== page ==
Female patient undergoing CT scan test

MRI or CT Scan: What's the Difference?

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CT scans (also known as CAT scan) and MRIs are two of the most commonly performed imaging techniques to help doctors diagnose, and sometimes treat, injury or disease. A CT scan (computed tomography) employs x-rays while MRI (magnetic resonance imaging) uses a magnetic field and radiofrequency pulses; both techniques are able to provide a look at the internal structure of the body.

 

Given that each test seemingly provides similar results, you might wonder why your doctor would choose one instead of the other.

 

MRI

Doctor standing in front of an MRI machine

 

As the name suggests, MRIs use magnets to generate images. These aren’t your everyday refrigerator magnets though. MRIs use huge superconductive magnets which have a greater magnet field strength thousands of times stronger than that of the earth’s. MRIs do not use ionizing radiation and are able to image the brain, spine, organs, bones/joints, and soft tissues quite nicely. So MRI must be better than CT right? The answer is not so simple.

 

The machinery needed for MRI is more expensive and the superconductive magnet requires significant safety precautions so they are not as readily available as CT. Additionally, the process of producing an MR image is inherently slower and the patient must be able to remain completely still. MRIs can take up to 30 minutes, sometimes longer, depending on the body part and the number of pictures needed to be acquired. Therefore MRI is often not the best choice in the setting of emergencies, bleeding, trauma, and in patients who are claustrophobic or are unable to remain still for long periods of time.   

 

Because MRIs use a powerful magnet, patients who have internal metal, medical devices, or certain piercings may not be eligible for an MRI. Internal devices such as defibrillators, pacemakers, stimulators, or shunts may be affected by the magnetic field and cause the device to malfunction (of note medical device companies are currently designing devices which are MRI safe, several of which are already on the market). Piercings and metallic foreign bodies can heat up in the magnet resulting in burns. Most radiology departments complete an extensive screening questionnaire to identify any potential hazards. 

 

If you have a medical device be sure to save the manufacturers card and information so it can be fully reviewed by radiology staff prior to your MRI. If your device is not safe for the MRI, the radiologist may recommend a different type of imaging. Additionally, be sure to remove piercings and alert the radiology staff to any metal which may be on or inside your body.

 

CT Scans

Doctor standing next to CT scanner

 

CT scans are readily available at most hospitals and can be obtained rapidly, so are commonly used in emergency situations. In cases where a CT scanner hasn’t been made available, a mobile CT scanner can be requested for these emergencies. The patient lies on the table which quickly moves through the CT tube and images are obtained.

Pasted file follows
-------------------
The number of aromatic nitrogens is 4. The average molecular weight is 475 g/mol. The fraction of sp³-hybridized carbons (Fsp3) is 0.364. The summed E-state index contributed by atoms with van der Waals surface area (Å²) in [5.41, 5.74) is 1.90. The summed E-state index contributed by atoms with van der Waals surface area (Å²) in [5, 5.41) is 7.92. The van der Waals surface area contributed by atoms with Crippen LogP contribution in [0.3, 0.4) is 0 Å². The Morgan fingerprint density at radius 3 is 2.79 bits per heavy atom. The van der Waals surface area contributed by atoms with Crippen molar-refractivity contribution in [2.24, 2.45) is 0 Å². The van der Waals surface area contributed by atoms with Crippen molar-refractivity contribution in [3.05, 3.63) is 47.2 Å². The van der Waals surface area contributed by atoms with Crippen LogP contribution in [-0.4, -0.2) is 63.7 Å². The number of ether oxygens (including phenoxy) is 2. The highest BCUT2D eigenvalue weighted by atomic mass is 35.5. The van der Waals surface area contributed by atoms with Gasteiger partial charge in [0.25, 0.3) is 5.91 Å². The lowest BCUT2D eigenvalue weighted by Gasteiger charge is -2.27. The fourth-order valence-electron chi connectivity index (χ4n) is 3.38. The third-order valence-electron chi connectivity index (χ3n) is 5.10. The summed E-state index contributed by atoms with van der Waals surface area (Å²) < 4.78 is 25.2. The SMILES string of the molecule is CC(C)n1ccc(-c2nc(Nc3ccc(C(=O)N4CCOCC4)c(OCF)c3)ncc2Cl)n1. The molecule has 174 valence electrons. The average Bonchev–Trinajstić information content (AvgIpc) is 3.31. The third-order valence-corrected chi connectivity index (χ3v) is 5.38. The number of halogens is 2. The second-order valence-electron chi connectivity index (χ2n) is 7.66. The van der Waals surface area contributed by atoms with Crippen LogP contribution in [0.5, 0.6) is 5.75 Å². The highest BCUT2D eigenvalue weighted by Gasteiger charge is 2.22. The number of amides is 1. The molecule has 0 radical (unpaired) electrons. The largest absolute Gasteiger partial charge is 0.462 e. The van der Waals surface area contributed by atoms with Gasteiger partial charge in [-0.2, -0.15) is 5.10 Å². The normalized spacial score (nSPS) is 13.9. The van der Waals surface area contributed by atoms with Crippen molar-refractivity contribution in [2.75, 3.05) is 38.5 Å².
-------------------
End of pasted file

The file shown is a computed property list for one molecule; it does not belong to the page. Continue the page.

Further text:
CT scans can produce images of the bones, chest, internal organs, digestive tract, and blood quite well so is commonly used to diagnose head injuries, abnormalities in the chest or abdomen, fractures, or internal bleeding.  In the nonemergent setting, CT scans can be used for imaging heart and lung disease, abdominal abnormalities, bones/joints, and cancer.

 

CT scan of healthy lungs

 

Additionally, because CT scans provide an assessment of patients anatomy, surgeons may opt to obtain a CT scan for surgical planning (like a road map).

 

CT Scans Expose Patients to Radiation

Human graph of average radiation exposure

 

Now let’s address the elephant in the room, radiation. CT scans use x-rays which pass through your body to generate images. X-rays are a type of ionizing radiation, which means they have enough energy to create ions of the material they pass through. When cells inside the body (i.e. the patient) are exposed to ionizing radiation, the DNA inside can become damaged and the cell can then become cancerous. 

 

Don’t worry too much. You are actually exposed to low levels of radiation that exist naturally in the environment every day and generally speaking your cells do a pretty good job of DNA repair. For comparison sake, an average person is exposed to 3 mSv of radiation annually just from the environment, while an average CT scan is between 2-8 mSv. The good (and bad) news is that there is no radiation dose or threshold point which one will develop cancer, but most scientists agree that the risk of cancer increases as radiation dose increases.

 

When you and your doctor decide for you to get a CT scan, you are deciding that the risks of the radiation are less than the disease or injury you are looking to diagnose. 

 

Conclusion

CTs and MRIs each have their own unique risks and benefits which need to be applied to an individual patient to answer a clinical question. When used appropriately both have proven to be a safe and effective means of diagnostic imaging. If your doctor recommends you receive a CT or MRI, feel free to ask why they ordered one versus the other. Also, be sure to direct any additional questions to the radiology personnel prior to your exam.

Disclaimer: Please note the information provided in this article is a broad generalization and is designed for educational purposes only. This article does not constitute medical advice. It is recommended you consult with your physician with concerns or questions related to your specific medical condition and for additional recommendations.  

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